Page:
Stormed by the Holy Spirit (a reflection for Pentecost) – By Fr. Bob Holmes
Theological Reflection – Sunday May 19, 2013
Bob is a Catholic priest, a member of the Congregation of St. Basil, and has been involved in the Peacemaking ministry of CPT for 13 years serving in Canada, Palestine, Iraq, Mexico, Colombia and Congo.
The disciples of Jesus, gathered in the upper room, were leaderless, lost, waiting, wondering, afraid. And, Luke tells us in Acts, a loud, violent, driving wind/spirit filled the room. Lightning struck – tongues of fire touching each and every one. The Holy Spirit drove them out of their lair, their fear and gave them fiery tongues. They proclaimed the Gospel story and invited all to embrace God’s kingdom, God’s dream, God’s new economy of caring and sharing.
Today Canada is stormed by the Idle No More movement. First Nations will no longer be made quiet, waiting and invisible. Their voices will be heard. And non-aboriginal, settler Canadians need to find their voices too. We are all Treaty People.
I learned that from the Mi’kmaq at Esgenoopetitj (Burnt Church) First Nation. Our Christian Peacemaker Team (CPT) had been invited to accompany the Mi’kmaq fishers as they defended their treaty-protected right to fish the coastal waters of New Brunswick. Incensed by the disrespectful actions of the Mounties towards the native fishers, we CPTers entered the RCMP headquarters and complained. Returning to the reserve we reported what we had done. “Don’t ever do that again! You don’t speak for us. Speak for yourselves.” Chastened, we gained our settler voices and as Canadians began to speak and act in support of honouring “our” treaty with this brave First Nation.
Pope Francis, during a weekday homily, spoke of how the Holy Spirit always pushes forward and can seem to upset things. He suggested that the church often tries to calm or tame or even resist the movement of the Spirit. The Idle No More movement also pushes forward and seems to upset the “normal” life of Canadians.
Asubpeeschoseewagong (Grassy Narrows) First Nation upset the status quo when they blockaded the lumber road into their traditional lands. As a signing member of Treaty 3, they had granted many privileges to the European settlers moving into the territory with the condition that their lifestyle of hunting, fishing and trapping would not be interfered with for as long as the rivers run. But, rivers were poisoned by lumber mills, trap lines were obliterated by clear-cutting and families were moved onto a reserve for convenience of administration. They would be silent no more.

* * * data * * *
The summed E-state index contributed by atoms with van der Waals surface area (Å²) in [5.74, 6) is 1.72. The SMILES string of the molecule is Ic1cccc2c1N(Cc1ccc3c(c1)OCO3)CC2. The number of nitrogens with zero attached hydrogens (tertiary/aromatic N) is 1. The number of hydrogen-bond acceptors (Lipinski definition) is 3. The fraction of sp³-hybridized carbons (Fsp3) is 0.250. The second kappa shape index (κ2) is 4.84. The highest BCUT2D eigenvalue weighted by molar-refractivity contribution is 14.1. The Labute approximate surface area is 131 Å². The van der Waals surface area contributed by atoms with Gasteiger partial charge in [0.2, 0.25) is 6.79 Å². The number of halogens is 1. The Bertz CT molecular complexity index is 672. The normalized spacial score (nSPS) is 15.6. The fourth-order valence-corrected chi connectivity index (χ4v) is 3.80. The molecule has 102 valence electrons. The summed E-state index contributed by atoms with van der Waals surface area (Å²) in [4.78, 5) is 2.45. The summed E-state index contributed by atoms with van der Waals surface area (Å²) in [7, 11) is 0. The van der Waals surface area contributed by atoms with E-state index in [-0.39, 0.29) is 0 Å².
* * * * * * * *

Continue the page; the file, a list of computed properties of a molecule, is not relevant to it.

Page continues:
CPT was invited to accompany the blockaders who were committed to nonviolence. The blockade was successful in stopping the clear-cutting in the nearby area and the CPTers were asked by their Anishinabek hosts to relocate to Kenora to do advocacy ministry with the local settler community of loggers, mill workers, police and service providers – many of whom held racist prejudices towards the aboriginal peoples. It was the churches, Baptist, United, Anglican and Catholic, that welcomed and aided CPT’s sometimes unwelcome ministry.
The Spirit of Truth can lead you into trouble – speaking truth to power has a cost. The Algonquins are, to my knowledge, the only aboriginal community in Ontario with no treaty – they have never sold or ceded their land to Canada. So when the Government of Ontario issued a permit to mine for uranium on Algonquin land, they too set up a blockade. Because they were committed to nonviolence they asked CPT to accompany them on the blockade. An injunction was served and we expected a quick and possibly violent OPP (Ontario Provincial Police) intervention. But the OPP had learned from their experience in Ipperwash and Caledonia that police force was not the solution to these situations. They sent two unarmed, plain clothes liaison officers to negotiate with the Algonquins. The judge, unhappy that his injunction was not being enforced, summoned the Algonquin leaders and charged them with contempt of court. Bob Lovelace, a former chief of the Ardoch Algonquin First Nation, spoke eloquently of his dilemma. “The court says I must allow the toxic uranium mining to proceed but Algonquin law tells me I must protect the land and the water. I choose to obey Algonquin Law.” The judge sentenced Bob to six months in prison and gave him a heavy fine.
Three months later, while over 200 First Nation’s persons were camped out at the Ontario Legislature in Queen’s Park demanding change to the Ontario Mining Act and the release of political prisoners, the Ontario Appeals Court set Bob Lovelace free and wiped away his fine. The Ontario Mining Act was changed the next year to require consultation with First Nations and a year later Canada signed the United Nations Declaration of the Rights of Indigenous Peoples which includes: “States will consult and obtain free, prior and informed consent for any project affecting the land, territory or resources of indigenous peoples.”
But there remains much to do, so let’s catch fire this Pentecost and move forward with our Aboriginal sisters and brothers this summer as the Idle No More movement continues speaking truth to power and demanding that their treaties, our treaties, be honoured.